And estimated 5-year progression-free survival was 92.2%, 95.8% and 91.0% for the nilotinib 300 mg and 400 mg groups and the imatinib group, respectively. Overall survival at 5 years was estimated to be 93.7%, 96.2% and 91.7%, respectively.

Wednesday, August 10, 2016

Antidepressant Wellbutrin linked to long-term modest weight loss

Group Health researchers have found that bupropion (marketed as Wellbutrin) is the only antidepressant that tends to be linked to long-term modest weight loss.

Skeletal formula of bupropion

Previously, Group Health researchers showed a two-way street between depression and body weight: People with depression are more likely to be overweight, and vice versa. These researchers also found that most antidepressant medications have been linked to weight gain.

Prior research on antidepressants and weight change was limited to one year or shorter. But many people take antidepressants--the most commonly prescribed medications in the United States--for longer than a year. So for up to two years the new study followed more than 5,000 Group Health patients who started taking an antidepressant. TheJournal of Clinical Medicine published it: "Long-Term Weight Change after Initiating Second-Generation Antidepressants."

"Our study suggests that bupropion is the best initial choice of antidepressant for the vast majority of Americans who have depression and are overweight or obese," said study leader David Arterburn, MD, MPH. He's a senior investigator at Group Health Research Institute (GHRI), a Group Health physician, and an affiliate associate professor in the University of Washington (UW) School of Medicine's Department of Medicine. But in some cases, an overweight or obese patient has reasons why bupropion is not for them--like a history of seizure disorder--and it would be better for them to choose a different treatment option.

Tuesday, August 9, 2016

Novel combination of cancer drugs can have therapeutic impact on diffuse large B-cell lymphoma

In continuation of my update on carfilzomibJQ1 and ABT 199

New research from Roswell Park Cancer Institute (RPCI) shows that promising cancer drugs used in combination can have significant therapeutic impact on a particularly aggressive subtype of diffuse large B-cell lymphoma (DH-DLBCL) in preclinical studies. The researchers will present their findings at the American Association for Cancer Research (AACR) Annual Meeting 2016, to be held April 16-20 in New Orleans.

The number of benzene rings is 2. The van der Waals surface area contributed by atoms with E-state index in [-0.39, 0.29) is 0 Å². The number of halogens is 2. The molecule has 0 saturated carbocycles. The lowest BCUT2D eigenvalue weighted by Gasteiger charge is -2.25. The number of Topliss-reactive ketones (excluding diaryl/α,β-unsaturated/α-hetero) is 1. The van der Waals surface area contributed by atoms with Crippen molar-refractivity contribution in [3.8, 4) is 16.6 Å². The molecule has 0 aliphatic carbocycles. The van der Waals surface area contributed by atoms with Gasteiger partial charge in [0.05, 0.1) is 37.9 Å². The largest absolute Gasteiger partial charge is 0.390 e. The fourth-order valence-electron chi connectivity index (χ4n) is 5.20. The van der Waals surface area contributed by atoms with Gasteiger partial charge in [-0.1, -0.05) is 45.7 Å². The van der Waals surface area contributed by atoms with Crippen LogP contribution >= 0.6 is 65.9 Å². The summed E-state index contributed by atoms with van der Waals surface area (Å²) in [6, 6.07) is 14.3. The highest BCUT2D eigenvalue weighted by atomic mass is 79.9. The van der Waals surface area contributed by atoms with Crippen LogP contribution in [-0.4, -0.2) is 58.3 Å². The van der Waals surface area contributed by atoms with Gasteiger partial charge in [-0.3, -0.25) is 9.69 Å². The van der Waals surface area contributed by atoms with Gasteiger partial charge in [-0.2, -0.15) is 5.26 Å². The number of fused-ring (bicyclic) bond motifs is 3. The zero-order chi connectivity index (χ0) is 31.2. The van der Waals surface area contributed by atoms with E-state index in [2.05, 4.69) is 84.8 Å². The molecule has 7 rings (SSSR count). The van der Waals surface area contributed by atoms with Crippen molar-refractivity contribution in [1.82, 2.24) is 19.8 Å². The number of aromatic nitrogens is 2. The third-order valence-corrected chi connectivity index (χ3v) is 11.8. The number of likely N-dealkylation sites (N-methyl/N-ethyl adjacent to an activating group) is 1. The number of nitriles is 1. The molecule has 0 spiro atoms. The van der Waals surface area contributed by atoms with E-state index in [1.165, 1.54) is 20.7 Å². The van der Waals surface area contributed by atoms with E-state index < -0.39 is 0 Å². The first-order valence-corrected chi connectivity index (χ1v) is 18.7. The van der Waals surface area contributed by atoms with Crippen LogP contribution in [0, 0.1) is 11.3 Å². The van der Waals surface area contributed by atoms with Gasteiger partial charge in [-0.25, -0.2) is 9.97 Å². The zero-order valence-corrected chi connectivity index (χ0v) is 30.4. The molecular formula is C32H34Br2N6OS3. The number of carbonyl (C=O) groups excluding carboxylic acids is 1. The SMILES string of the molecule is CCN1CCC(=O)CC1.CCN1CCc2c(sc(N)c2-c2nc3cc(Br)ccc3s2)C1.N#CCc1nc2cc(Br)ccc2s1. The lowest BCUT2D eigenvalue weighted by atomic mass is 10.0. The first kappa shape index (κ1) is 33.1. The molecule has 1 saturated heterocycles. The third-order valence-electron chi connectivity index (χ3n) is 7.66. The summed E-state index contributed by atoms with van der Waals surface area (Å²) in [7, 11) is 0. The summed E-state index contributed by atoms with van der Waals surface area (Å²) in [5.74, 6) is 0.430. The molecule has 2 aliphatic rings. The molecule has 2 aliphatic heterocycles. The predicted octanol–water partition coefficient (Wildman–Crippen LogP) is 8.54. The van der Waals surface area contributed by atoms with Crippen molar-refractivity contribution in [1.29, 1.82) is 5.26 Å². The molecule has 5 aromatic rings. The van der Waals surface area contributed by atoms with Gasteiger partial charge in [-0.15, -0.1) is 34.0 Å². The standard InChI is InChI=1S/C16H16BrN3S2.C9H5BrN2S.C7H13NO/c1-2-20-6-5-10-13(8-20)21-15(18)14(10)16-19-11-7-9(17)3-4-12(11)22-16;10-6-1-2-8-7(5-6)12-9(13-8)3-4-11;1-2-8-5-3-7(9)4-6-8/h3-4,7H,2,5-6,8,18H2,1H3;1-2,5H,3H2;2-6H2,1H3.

Priyank Patel, MD, a fellow in the Department of Medicine at Roswell Park, is the first author and Francisco Hernandez-Ilizaliturri, MD, Clinical Chief of the Institute's Lymphoma/Myeloma Service, is the senior author of "Investigating novel targeted therapies for double hit diffuse large B-cell lymphoma (DH-DLBCL)" (abstract 3038), which will be presented on Tuesday, April 19, at 8 a.m. CDT.

Diffuse large B-cell lymphoma, the most common type of non-Hodgkin lymphoma, is an aggressive form of lymphoma. This research team reviewed a database of 650 patients with diffuse large B-cell lymphoma, identifying 36 patients whose tumors had two or more aberrant genes. Patients with mutations of the c-MYC, BCL2 and/or BCL6 genes — a subtype known as "double-hit lymphoma" — have especially have poor outcomes when treated with standard chemotherapy. The scientists evaluated the effectiveness of three novel anticancer drug candidates that targeted those proteins. In preclinical studies, the therapeutic agents ABT-199, JQ-1 and carfilzomib induced cell death in a dose- and time-dependent manner. Significant synergistic activity was observed when researchers combined ABT199 with carfilzomib and, to a lesser extent, with JQ1 in cancer cell lines.

"Increasing knowledge of genetics and molecular pathways has helped us identify a subgroup of patients who harbor aggressive aberrant gene mutations. Understanding the mechanisms of action and clarifying how these potential therapies work to inhibit cancer cell growth may result in improved outcomes for patients diagnosed with this aggressive type of lymphoma," says Dr. Hernandez-Ilizaliturri.

Carfilzomib.svg Carfilzomib JQ1.svg  JQ1 Venetoclax.svg ABT-199